Secretary, State of Karnataka and others Vs. Umadevi and others
Coram: Y.K. SABHARWAL ARUN KUMAR G.P. MATHUR, C.K. THAKKER, P.K. BALASUBRAMANYAN
2006 AIR 1806 2006(3 )SCR953 2006(4 )SCC1 2006(4 )SCALE197 2006(4 )JT420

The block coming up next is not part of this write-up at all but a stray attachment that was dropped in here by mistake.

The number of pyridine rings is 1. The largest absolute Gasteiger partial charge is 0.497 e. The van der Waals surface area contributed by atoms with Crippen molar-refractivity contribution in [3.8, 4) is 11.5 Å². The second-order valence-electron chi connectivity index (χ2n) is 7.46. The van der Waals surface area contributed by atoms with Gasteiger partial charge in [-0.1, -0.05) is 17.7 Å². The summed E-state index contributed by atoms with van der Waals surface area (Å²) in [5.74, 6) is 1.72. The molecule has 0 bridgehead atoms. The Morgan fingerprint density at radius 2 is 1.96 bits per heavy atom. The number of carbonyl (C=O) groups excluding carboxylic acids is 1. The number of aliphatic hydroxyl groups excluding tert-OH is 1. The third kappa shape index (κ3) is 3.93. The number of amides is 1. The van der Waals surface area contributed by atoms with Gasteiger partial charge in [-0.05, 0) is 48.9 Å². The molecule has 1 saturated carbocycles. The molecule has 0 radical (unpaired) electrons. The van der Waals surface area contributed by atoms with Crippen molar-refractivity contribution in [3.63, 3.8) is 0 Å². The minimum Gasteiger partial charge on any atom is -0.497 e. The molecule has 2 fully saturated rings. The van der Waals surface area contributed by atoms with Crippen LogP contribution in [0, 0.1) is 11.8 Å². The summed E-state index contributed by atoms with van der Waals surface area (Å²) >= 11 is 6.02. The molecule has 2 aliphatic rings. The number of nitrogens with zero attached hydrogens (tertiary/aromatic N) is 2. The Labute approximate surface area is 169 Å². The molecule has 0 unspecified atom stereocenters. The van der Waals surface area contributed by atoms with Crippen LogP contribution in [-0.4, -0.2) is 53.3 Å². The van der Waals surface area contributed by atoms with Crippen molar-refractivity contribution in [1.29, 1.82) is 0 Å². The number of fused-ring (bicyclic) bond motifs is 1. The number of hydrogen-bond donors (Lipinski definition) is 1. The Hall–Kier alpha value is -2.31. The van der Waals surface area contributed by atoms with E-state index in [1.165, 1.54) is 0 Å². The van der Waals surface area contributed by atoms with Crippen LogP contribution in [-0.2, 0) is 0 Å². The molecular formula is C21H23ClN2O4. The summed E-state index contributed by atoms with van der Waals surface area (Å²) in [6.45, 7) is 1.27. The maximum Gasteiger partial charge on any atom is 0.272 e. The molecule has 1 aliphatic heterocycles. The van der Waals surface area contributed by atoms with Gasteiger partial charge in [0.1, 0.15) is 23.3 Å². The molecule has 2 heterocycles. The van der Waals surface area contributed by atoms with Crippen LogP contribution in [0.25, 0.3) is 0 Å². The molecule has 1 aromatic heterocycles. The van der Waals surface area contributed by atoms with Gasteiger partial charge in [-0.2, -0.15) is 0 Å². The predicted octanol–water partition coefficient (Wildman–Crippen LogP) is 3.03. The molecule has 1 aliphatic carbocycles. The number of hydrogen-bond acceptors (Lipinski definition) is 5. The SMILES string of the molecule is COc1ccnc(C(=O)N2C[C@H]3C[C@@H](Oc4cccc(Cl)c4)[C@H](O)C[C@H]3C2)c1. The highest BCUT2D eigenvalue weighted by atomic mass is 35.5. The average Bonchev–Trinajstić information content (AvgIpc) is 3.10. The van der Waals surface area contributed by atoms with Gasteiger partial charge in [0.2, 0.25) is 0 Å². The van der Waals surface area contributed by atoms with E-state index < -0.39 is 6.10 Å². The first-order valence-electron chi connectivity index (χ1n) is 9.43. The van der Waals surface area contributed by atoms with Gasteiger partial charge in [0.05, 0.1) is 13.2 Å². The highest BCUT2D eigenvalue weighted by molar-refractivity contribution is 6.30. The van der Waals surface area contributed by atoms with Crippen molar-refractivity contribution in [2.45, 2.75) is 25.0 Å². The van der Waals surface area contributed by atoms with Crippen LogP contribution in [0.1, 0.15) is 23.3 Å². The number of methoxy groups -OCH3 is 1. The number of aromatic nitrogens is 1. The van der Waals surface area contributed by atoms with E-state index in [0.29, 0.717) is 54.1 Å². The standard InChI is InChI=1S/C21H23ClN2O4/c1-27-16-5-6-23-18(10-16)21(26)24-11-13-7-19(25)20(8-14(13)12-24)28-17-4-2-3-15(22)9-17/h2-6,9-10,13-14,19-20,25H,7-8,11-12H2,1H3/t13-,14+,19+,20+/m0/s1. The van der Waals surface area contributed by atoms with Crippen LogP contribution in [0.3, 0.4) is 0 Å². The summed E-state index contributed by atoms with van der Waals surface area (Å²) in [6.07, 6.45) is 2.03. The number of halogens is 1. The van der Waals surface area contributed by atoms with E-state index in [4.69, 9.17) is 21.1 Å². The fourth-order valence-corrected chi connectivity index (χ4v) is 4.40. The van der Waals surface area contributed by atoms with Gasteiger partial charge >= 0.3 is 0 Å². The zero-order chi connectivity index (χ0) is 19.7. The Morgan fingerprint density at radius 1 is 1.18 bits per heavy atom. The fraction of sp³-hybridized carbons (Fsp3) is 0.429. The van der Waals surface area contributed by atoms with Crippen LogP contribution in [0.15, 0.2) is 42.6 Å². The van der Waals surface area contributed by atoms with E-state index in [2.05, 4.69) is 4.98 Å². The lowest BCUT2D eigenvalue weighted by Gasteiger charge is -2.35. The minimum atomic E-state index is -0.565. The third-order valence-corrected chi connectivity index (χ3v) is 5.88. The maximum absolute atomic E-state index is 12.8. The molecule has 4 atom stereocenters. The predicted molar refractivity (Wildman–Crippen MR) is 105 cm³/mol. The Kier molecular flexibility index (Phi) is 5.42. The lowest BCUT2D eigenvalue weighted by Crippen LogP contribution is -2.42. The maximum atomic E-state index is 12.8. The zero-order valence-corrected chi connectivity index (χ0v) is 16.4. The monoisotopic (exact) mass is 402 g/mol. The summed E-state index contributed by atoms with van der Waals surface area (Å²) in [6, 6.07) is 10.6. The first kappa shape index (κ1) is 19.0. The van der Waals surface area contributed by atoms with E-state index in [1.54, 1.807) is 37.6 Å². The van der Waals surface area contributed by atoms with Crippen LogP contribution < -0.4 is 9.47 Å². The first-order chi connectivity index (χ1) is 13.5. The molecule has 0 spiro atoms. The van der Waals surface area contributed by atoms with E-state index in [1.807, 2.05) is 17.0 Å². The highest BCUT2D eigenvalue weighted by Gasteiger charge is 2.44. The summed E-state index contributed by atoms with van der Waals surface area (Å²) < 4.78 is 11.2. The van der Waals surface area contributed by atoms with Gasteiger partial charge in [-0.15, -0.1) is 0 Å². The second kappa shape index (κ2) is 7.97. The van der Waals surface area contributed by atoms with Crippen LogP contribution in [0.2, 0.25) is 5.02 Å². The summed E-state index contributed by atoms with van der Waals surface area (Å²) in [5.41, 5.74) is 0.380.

Service Law: Constitution of India, 1950: Articles 14, 16, 21, 23, 226 and 309. Public employment-Daily wage temporary employees-Right of regularization or permanent absorption-Doctrine of legitimate expectation-Applicability of-Temporary Government employees engaged on daily wages Claim for regularization with all the benefits applicable to regular employees on the basis that they worked for more than 10 years-Such employees were engaged for the first time in the years 1985-86 inspite of orders not to make such appointments issued in the year 1984-Administrative Tribunal dismissed their claim for regularization-However High Court held that the said employees were entitled to wages equal to the salary and allowances that were being paid to the regular employees of their cadre in Government service with effect from the dates from which they were respectively appointed-Correctness of-Held: There is no fundamental right in those who have been employed on daily wages or temporarily or on contractual basis to claim that they have a right to be absorbed in service-Doctrine of legitimate expectation is not applicable in such cases-Employment on daily wages did not amount to forced labour-State action in not regularizing such employees was not unfair within the framework of the rule of law-Hence, a mandamus could not be issued in favour of the employees directing the Government to make them permanent since the employees could not show that they have an enforceable legal right to be permanently absorbed or that the State has a legal duty to make them permanent-Administrative Law. Doctrines: "Doctrine of Legitimate Expectation"-Explained. The respondents were temporarily engaged on daily wages in the Commercial Taxes Department and claimed that they worked in the department based on such engagement for more than 10 years and hence they were entitled to be made permanent employees of the department entitled to all the benefits of regular employees. They were engaged for the first time in the years 1985-86 inspite of orders not to make such appointments issued in the year 1984. The Administrative Tribunal dismissed their claim for regularization. However, the High Court held that the respondents were entitled to wages equal to the salary and allowances that were being paid to the regular employees of their cadre in Government service with effect from the dates from which they were respectively appointed. Hence the appeal. On behalf of the respondents, it was contended that on the basis of the doctrine of legitimate expectation, the respondents should be directed to be regularized; that the rights of the respondents thus appointed under Articles 14 and 16 of the Constitution were violated; that employment on daily wages amounted to forced labour; that a mandamus be issued in favour of such persons; and that the State action in not regularizing the respondents was not fair within the framework of the rule of law.
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